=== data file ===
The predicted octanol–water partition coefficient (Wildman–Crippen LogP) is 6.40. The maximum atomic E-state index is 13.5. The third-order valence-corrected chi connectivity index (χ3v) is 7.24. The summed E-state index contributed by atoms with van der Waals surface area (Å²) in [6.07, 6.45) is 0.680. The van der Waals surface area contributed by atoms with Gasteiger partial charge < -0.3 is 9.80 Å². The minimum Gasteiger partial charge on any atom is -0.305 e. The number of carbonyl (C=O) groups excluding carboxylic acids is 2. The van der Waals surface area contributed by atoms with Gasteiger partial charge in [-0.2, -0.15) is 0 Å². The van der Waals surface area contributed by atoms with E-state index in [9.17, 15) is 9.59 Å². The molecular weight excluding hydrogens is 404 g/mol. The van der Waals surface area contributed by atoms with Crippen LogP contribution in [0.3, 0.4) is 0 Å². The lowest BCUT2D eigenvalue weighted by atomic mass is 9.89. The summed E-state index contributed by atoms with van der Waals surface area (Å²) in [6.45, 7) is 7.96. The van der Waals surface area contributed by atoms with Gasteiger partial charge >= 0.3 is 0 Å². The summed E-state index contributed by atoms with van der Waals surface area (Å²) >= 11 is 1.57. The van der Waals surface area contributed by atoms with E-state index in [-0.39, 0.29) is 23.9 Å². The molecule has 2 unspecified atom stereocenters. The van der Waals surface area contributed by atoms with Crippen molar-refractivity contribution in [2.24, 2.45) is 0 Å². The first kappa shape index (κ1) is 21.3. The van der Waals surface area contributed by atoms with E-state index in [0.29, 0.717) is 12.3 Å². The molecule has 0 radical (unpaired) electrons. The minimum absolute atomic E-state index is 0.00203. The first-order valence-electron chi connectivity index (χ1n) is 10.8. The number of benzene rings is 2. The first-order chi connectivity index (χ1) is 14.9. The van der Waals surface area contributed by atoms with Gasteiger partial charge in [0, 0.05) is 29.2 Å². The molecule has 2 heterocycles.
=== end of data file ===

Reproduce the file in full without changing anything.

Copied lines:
The predicted octanol–water partition coefficient (Wildman–Crippen LogP) is 6.40. The maximum atomic E-state index is 13.5. The third-order valence-corrected chi connectivity index (χ3v) is 7.24. The summed E-state index contributed by atoms with van der Waals surface area (Å²) in [6.07, 6.45) is 0.680. The van der Waals surface area contributed by atoms with Gasteiger partial charge < -0.3 is 9.80 Å². The minimum Gasteiger partial charge on any atom is -0.305 e. The number of carbonyl (C=O) groups excluding carboxylic acids is 2. The van der Waals surface area contributed by atoms with Gasteiger partial charge in [-0.2, -0.15) is 0 Å². The van der Waals surface area contributed by atoms with E-state index in [9.17, 15) is 9.59 Å². The molecular weight excluding hydrogens is 404 g/mol. The van der Waals surface area contributed by atoms with Crippen LogP contribution in [0.3, 0.4) is 0 Å². The lowest BCUT2D eigenvalue weighted by atomic mass is 9.89. The summed E-state index contributed by atoms with van der Waals surface area (Å²) in [6.45, 7) is 7.96. The van der Waals surface area contributed by atoms with Gasteiger partial charge >= 0.3 is 0 Å². The summed E-state index contributed by atoms with van der Waals surface area (Å²) >= 11 is 1.57. The van der Waals surface area contributed by atoms with E-state index in [-0.39, 0.29) is 23.9 Å². The molecule has 2 unspecified atom stereocenters. The van der Waals surface area contributed by atoms with Crippen molar-refractivity contribution in [2.24, 2.45) is 0 Å². The first kappa shape index (κ1) is 21.3. The van der Waals surface area contributed by atoms with E-state index in [0.29, 0.717) is 12.3 Å². The molecule has 0 radical (unpaired) electrons. The minimum absolute atomic E-state index is 0.00203. The first-order valence-electron chi connectivity index (χ1n) is 10.8. The number of benzene rings is 2. The first-order chi connectivity index (χ1) is 14.9. The van der Waals surface area contributed by atoms with Gasteiger partial charge in [0, 0.05) is 29.2 Å². The molecule has 2 heterocycles.